For years, Sri Lanka’s Rajapaksa dynasty ruled the island nation with an iron fist, striking fear into political opponents, journalists and other perceived threats to their power. Now protesters are chasing them out of their homes, and out of power.
President Gotabaya Rajapaksa, 73, is set to resign on Wednesday after months of street protests over surging prices and shortages of basic goods such as food or petrol. After spending his time holed up at his official seaside residence, protesters shouting “Gota Go Home” forced him to flee on Saturday while breaching the gates of the compound in dramatic scenes.
The unrest showed the public fury at Rajapaksa, whose three-year adminisration has left Sri Lanka pleading for cash from the International Monetary Fund and nations like China and India after defaulting on foreign debt for the first time since independence from Britain in 1948. Bondholders are also furious: One last month named the Rajapaksas in a lawsuit seeking more than $250 million in unpaid debt — the first of potentially many others.
Yet it wasn’t only demonstrators that wanted Rajapaksa out of office: Even other members of his family saw him as a lame-duck leader. And one in particular, his 36-year-old nephew Namal Rajapaksa, has already been thinking of how the dynasty can restore its reputation over the long term even as the increasingly violent protests had some observers wondering if the whole family would be forced into exile.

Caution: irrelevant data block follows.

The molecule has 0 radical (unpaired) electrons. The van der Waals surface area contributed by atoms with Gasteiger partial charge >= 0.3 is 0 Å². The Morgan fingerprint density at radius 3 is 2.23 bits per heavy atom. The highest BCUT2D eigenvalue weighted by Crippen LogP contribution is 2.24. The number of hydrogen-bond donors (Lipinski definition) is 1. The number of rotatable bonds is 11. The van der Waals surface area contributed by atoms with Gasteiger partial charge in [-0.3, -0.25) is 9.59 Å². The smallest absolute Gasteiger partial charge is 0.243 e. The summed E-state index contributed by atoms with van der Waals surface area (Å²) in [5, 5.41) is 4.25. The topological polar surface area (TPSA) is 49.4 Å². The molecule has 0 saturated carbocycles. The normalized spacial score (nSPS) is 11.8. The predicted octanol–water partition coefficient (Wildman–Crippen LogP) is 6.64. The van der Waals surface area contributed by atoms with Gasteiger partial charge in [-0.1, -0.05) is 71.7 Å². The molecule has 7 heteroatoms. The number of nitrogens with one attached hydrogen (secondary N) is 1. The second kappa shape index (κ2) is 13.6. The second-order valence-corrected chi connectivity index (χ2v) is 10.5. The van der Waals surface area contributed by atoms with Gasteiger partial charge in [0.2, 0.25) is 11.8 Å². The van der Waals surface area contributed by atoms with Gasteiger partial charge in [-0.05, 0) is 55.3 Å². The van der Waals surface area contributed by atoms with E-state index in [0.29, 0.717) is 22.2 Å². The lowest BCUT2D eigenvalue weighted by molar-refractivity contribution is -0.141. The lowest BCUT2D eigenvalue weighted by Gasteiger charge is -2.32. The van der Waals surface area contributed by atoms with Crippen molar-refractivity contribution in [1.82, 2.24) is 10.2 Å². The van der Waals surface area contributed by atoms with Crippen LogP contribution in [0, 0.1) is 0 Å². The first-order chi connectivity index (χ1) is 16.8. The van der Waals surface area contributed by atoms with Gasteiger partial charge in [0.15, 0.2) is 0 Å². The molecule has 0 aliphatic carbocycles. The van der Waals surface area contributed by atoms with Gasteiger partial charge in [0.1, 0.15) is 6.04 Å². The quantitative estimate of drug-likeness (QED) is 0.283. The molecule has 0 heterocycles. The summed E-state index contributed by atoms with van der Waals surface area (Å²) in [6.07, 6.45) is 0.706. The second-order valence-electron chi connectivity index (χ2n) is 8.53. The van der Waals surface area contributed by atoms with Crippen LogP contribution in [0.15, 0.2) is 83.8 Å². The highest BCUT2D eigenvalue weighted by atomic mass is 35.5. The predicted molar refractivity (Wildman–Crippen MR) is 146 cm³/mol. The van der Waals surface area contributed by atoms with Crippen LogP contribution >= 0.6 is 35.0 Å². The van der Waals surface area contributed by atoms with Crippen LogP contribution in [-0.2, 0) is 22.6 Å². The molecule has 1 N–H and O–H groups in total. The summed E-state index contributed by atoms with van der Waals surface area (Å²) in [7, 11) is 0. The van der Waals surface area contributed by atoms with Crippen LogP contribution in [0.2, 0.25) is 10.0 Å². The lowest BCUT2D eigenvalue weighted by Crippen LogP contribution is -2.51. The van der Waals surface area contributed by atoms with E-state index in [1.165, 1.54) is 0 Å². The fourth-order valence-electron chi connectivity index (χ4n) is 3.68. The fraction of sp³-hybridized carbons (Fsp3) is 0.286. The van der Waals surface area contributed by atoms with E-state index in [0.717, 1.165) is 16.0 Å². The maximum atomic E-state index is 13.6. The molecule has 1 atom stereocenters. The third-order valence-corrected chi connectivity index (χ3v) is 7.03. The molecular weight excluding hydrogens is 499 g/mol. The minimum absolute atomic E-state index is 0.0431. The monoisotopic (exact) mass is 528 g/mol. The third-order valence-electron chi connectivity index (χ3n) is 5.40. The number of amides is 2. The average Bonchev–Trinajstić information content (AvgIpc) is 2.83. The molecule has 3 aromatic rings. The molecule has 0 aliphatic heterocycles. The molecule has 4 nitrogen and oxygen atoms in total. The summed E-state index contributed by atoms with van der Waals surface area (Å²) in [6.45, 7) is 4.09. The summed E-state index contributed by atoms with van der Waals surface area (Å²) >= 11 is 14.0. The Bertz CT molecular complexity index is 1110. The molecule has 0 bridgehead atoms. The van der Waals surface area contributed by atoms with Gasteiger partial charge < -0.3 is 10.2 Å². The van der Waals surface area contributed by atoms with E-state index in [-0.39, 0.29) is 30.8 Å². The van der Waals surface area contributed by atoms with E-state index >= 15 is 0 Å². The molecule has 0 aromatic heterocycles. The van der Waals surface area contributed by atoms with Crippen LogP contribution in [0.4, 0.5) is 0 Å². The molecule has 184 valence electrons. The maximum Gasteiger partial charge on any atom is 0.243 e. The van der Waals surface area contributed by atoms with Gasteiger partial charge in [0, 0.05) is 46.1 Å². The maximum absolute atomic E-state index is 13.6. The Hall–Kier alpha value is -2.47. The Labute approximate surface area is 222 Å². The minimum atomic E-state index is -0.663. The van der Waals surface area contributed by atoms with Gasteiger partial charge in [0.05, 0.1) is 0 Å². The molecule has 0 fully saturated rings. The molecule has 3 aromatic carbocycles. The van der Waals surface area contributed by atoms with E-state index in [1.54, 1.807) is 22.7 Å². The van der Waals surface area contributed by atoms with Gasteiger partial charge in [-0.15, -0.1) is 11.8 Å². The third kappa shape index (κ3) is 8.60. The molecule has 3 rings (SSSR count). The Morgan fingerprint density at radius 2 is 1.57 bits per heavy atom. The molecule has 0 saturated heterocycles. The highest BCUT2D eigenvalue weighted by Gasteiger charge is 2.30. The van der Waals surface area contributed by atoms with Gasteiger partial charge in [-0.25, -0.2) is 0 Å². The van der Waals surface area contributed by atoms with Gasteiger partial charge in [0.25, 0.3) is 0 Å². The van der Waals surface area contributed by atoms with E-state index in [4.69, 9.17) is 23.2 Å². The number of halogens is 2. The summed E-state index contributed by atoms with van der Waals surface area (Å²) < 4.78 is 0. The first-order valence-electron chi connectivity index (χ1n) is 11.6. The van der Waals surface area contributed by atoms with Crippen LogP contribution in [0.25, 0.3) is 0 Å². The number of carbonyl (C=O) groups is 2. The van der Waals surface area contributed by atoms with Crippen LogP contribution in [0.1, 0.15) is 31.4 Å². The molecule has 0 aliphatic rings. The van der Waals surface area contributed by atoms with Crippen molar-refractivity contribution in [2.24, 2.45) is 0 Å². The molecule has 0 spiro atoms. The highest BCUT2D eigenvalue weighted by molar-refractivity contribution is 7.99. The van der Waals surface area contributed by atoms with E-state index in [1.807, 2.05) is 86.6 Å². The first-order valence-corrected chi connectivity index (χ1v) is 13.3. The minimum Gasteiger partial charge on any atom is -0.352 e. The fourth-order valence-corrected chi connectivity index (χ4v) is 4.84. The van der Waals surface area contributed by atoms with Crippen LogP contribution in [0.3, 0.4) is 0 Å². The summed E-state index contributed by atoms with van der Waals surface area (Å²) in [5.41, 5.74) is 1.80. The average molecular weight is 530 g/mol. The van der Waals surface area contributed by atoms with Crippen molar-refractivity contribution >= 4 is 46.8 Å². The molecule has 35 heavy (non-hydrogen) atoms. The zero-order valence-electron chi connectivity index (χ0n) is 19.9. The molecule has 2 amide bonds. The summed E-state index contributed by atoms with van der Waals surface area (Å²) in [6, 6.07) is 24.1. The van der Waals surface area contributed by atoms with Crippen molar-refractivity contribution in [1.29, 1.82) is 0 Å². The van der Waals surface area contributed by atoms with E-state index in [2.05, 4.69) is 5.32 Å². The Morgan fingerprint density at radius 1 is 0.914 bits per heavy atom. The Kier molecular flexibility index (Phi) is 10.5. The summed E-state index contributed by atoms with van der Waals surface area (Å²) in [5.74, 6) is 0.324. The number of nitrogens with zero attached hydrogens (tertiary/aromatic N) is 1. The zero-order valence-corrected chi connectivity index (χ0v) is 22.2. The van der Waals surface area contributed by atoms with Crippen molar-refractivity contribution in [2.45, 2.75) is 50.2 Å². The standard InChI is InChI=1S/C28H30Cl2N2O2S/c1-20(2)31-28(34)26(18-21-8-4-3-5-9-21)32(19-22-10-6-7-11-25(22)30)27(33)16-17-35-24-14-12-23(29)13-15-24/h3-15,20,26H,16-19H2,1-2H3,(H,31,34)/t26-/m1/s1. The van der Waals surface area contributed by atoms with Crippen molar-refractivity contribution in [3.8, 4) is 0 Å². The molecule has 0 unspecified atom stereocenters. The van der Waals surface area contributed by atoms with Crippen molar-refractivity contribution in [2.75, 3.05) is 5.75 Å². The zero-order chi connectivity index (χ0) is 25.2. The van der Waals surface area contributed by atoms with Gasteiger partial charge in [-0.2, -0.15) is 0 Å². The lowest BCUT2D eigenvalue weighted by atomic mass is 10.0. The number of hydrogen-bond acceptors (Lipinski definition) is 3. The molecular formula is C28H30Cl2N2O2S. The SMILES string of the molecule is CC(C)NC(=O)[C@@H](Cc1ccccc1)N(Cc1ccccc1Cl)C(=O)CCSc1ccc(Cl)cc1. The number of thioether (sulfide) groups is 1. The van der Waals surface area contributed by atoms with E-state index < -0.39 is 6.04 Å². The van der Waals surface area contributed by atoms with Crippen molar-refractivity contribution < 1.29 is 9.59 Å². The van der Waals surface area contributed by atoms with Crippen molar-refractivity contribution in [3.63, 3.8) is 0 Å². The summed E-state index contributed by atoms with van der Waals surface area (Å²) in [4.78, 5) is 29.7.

In a recent interview at the ruling party’s office in Colombo, which was vandalized by a mob during the May 9 violence, Namal said that Gotabaya “should complete his term and then go.” He described the family’s current predicament as a “temporary setback,” adding that the goal now was “to provide as much stability as we can to address the basic needs of the people, and in the meantime work on long-term strategies.”
Namal is the eldest son of Mahinda Rajapaksa, 76, the current president’s brother who previously held the top job from 2005 to 2015. With Gotabaya as his defense minister during that time, Mahinda crushed a three-decade insurgency from Tamil rebels using brutal tactics that prompted widespread concerns about civilian deaths. At the same time, the brothers sought to crush political opposition and racked up billions of dollars worth of debt, mostly to China.
Although the Rajapaksas lost power in a dramatic 2015 election, they came roaring back four years later — with Gotabaya as president and Mahinda as prime minister. But a series of policy blunders combined with the pandemic soon brought about food and fuel shortages that triggered mass protests, eventually prompting Mahinda to step down as prime minister in May.
That decision drove a wedge between the brothers, according to people familiar with the situation, who said that Mahinda for weeks had resisted Gotabaya’s calls that he step aside before relenting. Of the six Rajapakas in the cabinet at the start of the year, Gotabaya was the last one standing — and he’ll soon be gone.
The tensions between the brothers reflects their different leadership styles, according to Paikiasothy Saravanamuttu, executive director of the Centre for Policy Alternatives, a Colombo-based research group.
“Mahinda is a populist politician who the people still love,” Saravanamuttu said. “But Gota is a much more reserved, introverted person, and has no experience in governance.”
Whereas public sparring had once been rare for the Rajapaksas, now they are pointing fingers at one another.